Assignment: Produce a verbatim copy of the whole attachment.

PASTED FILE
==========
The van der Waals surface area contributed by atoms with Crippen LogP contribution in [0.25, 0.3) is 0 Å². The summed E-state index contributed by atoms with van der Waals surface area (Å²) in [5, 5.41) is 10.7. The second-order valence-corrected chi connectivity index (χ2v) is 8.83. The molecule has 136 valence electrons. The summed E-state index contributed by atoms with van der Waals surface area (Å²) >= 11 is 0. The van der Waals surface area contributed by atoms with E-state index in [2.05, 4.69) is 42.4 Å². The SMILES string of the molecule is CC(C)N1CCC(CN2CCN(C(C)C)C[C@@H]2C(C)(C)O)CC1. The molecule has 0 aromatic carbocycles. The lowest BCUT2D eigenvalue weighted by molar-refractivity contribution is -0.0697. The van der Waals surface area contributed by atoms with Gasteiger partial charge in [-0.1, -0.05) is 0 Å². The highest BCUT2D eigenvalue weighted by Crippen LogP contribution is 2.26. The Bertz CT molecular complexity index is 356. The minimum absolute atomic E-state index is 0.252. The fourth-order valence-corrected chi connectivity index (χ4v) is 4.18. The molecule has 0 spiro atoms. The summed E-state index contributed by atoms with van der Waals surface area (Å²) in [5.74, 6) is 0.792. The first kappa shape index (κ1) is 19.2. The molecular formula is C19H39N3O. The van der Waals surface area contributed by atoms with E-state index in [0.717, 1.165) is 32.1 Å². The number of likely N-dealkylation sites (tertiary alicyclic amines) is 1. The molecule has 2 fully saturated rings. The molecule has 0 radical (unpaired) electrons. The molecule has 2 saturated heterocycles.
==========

The van der Waals surface area contributed by atoms with Crippen LogP contribution in [0.25, 0.3) is 0 Å². The summed E-state index contributed by atoms with van der Waals surface area (Å²) in [5, 5.41) is 10.7. The second-order valence-corrected chi connectivity index (χ2v) is 8.83. The molecule has 136 valence electrons. The summed E-state index contributed by atoms with van der Waals surface area (Å²) >= 11 is 0. The van der Waals surface area contributed by atoms with E-state index in [2.05, 4.69) is 42.4 Å². The SMILES string of the molecule is CC(C)N1CCC(CN2CCN(C(C)C)C[C@@H]2C(C)(C)O)CC1. The molecule has 0 aromatic carbocycles. The lowest BCUT2D eigenvalue weighted by molar-refractivity contribution is -0.0697. The van der Waals surface area contributed by atoms with Gasteiger partial charge in [-0.1, -0.05) is 0 Å². The highest BCUT2D eigenvalue weighted by Crippen LogP contribution is 2.26. The Bertz CT molecular complexity index is 356. The minimum absolute atomic E-state index is 0.252. The fourth-order valence-corrected chi connectivity index (χ4v) is 4.18. The molecule has 0 spiro atoms. The summed E-state index contributed by atoms with van der Waals surface area (Å²) in [5.74, 6) is 0.792. The first kappa shape index (κ1) is 19.2. The molecular formula is C19H39N3O. The van der Waals surface area contributed by atoms with E-state index in [0.717, 1.165) is 32.1 Å². The number of likely N-dealkylation sites (tertiary alicyclic amines) is 1. The molecule has 2 fully saturated rings. The molecule has 0 radical (unpaired) electrons. The molecule has 2 saturated heterocycles.